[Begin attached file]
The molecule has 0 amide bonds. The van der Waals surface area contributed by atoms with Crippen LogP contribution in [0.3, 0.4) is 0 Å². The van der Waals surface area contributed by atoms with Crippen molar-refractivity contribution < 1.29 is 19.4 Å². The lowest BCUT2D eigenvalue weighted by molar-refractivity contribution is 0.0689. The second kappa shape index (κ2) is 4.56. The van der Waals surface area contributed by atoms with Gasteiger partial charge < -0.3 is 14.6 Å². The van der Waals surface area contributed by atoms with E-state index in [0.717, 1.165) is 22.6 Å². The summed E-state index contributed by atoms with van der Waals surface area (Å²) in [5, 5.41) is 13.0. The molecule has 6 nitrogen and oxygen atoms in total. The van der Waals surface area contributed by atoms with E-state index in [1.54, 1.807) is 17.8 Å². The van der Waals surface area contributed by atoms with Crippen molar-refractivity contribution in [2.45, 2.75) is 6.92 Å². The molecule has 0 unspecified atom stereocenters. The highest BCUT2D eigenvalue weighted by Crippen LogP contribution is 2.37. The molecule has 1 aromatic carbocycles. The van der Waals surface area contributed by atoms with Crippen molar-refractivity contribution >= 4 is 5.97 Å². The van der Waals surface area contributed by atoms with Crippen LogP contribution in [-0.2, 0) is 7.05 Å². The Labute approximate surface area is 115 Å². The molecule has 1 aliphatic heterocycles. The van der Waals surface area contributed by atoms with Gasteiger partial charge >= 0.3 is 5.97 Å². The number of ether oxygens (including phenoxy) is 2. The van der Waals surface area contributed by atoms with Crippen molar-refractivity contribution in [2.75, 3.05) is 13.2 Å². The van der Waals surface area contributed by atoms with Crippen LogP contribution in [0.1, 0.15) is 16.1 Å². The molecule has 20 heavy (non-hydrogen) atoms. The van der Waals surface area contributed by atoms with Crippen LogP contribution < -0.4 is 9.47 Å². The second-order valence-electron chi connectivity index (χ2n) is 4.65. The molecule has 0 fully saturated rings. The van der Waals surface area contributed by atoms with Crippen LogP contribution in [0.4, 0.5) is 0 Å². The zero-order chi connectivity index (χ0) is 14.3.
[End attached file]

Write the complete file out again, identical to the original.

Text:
The molecule has 0 amide bonds. The van der Waals surface area contributed by atoms with Crippen LogP contribution in [0.3, 0.4) is 0 Å². The van der Waals surface area contributed by atoms with Crippen molar-refractivity contribution < 1.29 is 19.4 Å². The lowest BCUT2D eigenvalue weighted by molar-refractivity contribution is 0.0689. The second kappa shape index (κ2) is 4.56. The van der Waals surface area contributed by atoms with Gasteiger partial charge < -0.3 is 14.6 Å². The van der Waals surface area contributed by atoms with E-state index in [0.717, 1.165) is 22.6 Å². The summed E-state index contributed by atoms with van der Waals surface area (Å²) in [5, 5.41) is 13.0. The molecule has 6 nitrogen and oxygen atoms in total. The van der Waals surface area contributed by atoms with E-state index in [1.54, 1.807) is 17.8 Å². The van der Waals surface area contributed by atoms with Crippen molar-refractivity contribution in [2.45, 2.75) is 6.92 Å². The molecule has 0 unspecified atom stereocenters. The highest BCUT2D eigenvalue weighted by Crippen LogP contribution is 2.37. The molecule has 1 aromatic carbocycles. The van der Waals surface area contributed by atoms with Crippen molar-refractivity contribution >= 4 is 5.97 Å². The van der Waals surface area contributed by atoms with Crippen LogP contribution in [-0.2, 0) is 7.05 Å². The Labute approximate surface area is 115 Å². The molecule has 1 aliphatic heterocycles. The van der Waals surface area contributed by atoms with Gasteiger partial charge >= 0.3 is 5.97 Å². The number of ether oxygens (including phenoxy) is 2. The van der Waals surface area contributed by atoms with Crippen molar-refractivity contribution in [2.75, 3.05) is 13.2 Å². The van der Waals surface area contributed by atoms with Crippen LogP contribution in [0.1, 0.15) is 16.1 Å². The molecule has 20 heavy (non-hydrogen) atoms. The van der Waals surface area contributed by atoms with Crippen LogP contribution < -0.4 is 9.47 Å². The second-order valence-electron chi connectivity index (χ2n) is 4.65. The molecule has 0 fully saturated rings. The van der Waals surface area contributed by atoms with Crippen LogP contribution in [0.4, 0.5) is 0 Å². The zero-order chi connectivity index (χ0) is 14.3.